Justine at Eclectic Odds N Sods throws a weekly party of prompts in which she tempts bloggers to add to her foundation with photographs or words.
She calls in I Love Eclectic Corner.
You can find the latest installment here.
She writes of a painter, a woman at her easel in the field of her country home, struck by a memory of a time in a bar in the city. She’s shaken from her thoughts when her phone rings.
I decided to join the corner gang for the first time.
Here are my story and photo. The picture was taken at Toby Keith’s I Love This Bar & Grill in Destiny USA in Syracuse, N.Y. The story comes from my mind …
She sat back down and shook her head, slowly, trying to forget and remember at the same time.
The ring of the phone continued. Once. Twice. She looked down at the spot on her finger and the simple gold of her other ring and all that it symbolized. Yes, it made her happy, and so did the man who had slipped it upon her finger and taken her here to explore her visions and raise their children and paint their world together on the canvasses that flew off her easels and onto the walls of collectors and curators and …
A rich cowboy who played guitar? She wondered, as she sometimes did about her first true love, thinking back to those days when she tended bar at the bustling country music joint so unlikely located in the big and sprawling urban mall.
Oh, she was young, then, just past the legal drinking and serving age, and the days and nights went by in a blur. Except Thursdays. That’s when Joe and the Jukebox Jockeys were written on the chalkboard to play, 10 o’clock start, every week, no cover to see the local boys perform as you bought the overpriced drafts and wings and burgers and danced with peanut shells on the floor and looked at the pictures of the really famous musician who owned the joint on the wall — yup, even big color ones from the afternoon he stopped in and played acoustic on the stage with one guitarist the evening he had a gig with his full band at the grandstand a few miles up the road.
Joe was good. Some whispered great when they heard that gravel in his voice and caught that gleam in his eye and caught the rich buzz of his guitar.
But every break, Joe would cockey walk on over to her station at the bar, and he only had eyes for her even when the crowds got bigger and the hopeful Lucy Lou’s were 10 dozen strong line dancing, two-stepping and offering their numbers and more as he jumped from the stage.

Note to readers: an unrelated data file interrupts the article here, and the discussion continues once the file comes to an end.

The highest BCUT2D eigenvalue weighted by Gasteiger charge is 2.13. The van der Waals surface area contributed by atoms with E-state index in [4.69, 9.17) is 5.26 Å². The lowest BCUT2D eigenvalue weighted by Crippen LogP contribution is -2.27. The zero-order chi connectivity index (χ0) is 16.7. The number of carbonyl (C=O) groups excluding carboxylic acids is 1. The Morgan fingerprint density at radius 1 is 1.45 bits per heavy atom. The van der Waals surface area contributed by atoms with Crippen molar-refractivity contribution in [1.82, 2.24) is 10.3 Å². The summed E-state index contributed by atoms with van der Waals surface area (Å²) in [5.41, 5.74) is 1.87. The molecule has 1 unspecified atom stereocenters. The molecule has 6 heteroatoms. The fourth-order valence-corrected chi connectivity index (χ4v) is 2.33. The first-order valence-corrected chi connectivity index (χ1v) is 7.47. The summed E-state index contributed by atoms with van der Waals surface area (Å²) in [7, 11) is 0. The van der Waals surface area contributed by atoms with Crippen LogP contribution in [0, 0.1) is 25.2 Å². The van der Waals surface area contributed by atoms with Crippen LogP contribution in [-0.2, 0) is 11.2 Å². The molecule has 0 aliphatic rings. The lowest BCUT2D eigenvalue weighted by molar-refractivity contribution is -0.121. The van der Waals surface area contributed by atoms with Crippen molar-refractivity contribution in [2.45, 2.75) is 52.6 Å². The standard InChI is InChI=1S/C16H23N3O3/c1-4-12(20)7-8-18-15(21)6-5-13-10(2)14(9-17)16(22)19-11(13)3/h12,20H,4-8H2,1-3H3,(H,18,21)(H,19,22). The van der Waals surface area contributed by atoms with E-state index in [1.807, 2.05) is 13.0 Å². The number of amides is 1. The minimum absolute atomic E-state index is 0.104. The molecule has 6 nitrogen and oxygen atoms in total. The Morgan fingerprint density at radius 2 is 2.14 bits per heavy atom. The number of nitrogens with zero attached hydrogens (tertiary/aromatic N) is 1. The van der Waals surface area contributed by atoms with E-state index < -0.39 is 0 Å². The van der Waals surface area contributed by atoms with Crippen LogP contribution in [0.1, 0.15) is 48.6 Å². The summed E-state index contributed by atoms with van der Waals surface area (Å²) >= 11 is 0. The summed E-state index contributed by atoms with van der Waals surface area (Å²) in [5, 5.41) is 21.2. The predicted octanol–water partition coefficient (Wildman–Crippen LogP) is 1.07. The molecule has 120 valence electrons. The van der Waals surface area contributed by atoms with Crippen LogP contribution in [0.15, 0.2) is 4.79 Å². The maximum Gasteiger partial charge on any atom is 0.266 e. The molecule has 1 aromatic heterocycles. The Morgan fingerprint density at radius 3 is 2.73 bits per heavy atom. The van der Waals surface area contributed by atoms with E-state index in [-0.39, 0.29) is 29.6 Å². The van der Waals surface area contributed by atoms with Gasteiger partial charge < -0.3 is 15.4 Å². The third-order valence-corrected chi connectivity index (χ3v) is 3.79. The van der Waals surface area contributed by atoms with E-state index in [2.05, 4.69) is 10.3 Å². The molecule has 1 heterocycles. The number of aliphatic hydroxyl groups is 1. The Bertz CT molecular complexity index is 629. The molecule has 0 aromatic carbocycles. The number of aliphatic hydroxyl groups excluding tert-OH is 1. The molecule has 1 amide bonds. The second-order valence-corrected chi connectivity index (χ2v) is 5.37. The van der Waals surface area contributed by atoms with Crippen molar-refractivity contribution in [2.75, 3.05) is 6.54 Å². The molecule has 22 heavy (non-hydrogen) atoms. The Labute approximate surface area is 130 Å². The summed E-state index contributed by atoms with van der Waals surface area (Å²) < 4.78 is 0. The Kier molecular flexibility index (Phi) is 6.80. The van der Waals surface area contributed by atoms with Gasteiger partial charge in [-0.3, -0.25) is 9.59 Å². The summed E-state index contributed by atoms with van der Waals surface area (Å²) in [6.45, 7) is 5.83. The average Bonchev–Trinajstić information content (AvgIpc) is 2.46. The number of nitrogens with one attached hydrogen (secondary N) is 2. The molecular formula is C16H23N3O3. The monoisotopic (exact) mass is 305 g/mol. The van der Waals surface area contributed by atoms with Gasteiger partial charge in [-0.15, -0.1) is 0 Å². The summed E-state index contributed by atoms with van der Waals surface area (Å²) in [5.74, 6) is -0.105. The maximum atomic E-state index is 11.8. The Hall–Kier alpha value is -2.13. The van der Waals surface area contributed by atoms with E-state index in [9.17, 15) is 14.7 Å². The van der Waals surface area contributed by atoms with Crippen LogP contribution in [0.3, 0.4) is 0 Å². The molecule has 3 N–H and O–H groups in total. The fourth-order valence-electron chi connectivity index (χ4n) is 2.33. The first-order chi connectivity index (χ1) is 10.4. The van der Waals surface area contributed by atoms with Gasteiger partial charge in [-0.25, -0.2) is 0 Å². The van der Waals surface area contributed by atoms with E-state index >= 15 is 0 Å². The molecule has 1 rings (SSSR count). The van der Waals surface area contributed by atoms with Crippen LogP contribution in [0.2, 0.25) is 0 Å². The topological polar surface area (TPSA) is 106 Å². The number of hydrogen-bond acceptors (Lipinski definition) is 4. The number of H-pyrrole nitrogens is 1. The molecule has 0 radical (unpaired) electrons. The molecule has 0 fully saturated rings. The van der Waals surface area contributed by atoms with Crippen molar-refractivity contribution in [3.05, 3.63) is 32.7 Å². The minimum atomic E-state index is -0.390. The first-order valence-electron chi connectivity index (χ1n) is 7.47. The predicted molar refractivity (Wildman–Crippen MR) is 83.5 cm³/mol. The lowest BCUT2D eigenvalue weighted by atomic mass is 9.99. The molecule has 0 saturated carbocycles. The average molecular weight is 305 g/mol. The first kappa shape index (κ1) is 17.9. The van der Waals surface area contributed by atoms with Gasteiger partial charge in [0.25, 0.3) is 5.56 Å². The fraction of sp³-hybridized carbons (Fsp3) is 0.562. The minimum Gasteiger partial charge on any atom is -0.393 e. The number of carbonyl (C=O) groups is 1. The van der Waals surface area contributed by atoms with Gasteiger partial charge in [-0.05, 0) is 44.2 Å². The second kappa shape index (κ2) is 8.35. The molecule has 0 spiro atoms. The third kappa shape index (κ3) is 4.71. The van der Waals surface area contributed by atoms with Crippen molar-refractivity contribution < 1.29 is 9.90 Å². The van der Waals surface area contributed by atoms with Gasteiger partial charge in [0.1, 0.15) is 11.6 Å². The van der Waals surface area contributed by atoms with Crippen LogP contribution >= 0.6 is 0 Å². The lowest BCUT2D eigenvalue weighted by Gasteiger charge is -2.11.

And when the band was done packing up and she’d punched the clock and counted out her share of the tip jar, Joe’d saunter back over again, down that jigger of whiskey she’d set aside for him, lean in close for a good, long kiss, and tell her she was his No. 1 with a bullet.
One night she got, what did that famous singer judge with the big hair and great voice on “American Idol” she liked so much call them? Yes, that one night she both loves with all her heart and hates to the pit of her stomach, both her arms had rippled with goosies when Joe had caught her attention between songs. “Not all the artists in here are up on the stage,” he had said, looking right at her while introducing a song. “I just wrote this one,” he declared in that braggie-dodgie way of his, and I think I’m gonna call it “Your Finger, My Ring.”
Except one Friday she came in to work and everybody was all excited about the big news, new house band next Thursday, the owner himself decided Joe is going to tour all 50 bars in his chain!
Joe got the really big record contract on the owner’s label next. She never heard another word from him.
But the real cowboy farmer walked in the bar soon after, fresh from a trip trucking some of his herd cows, and caught her eyes and ears and asked her if she’d like to take a ride to see his land and ranch house on her day off. It was only an hour but a whole new life away …
Whiskey or beer at a country music bar? Acoustic set in a bar or full band electric set at the grandstand? Line dance or two-step?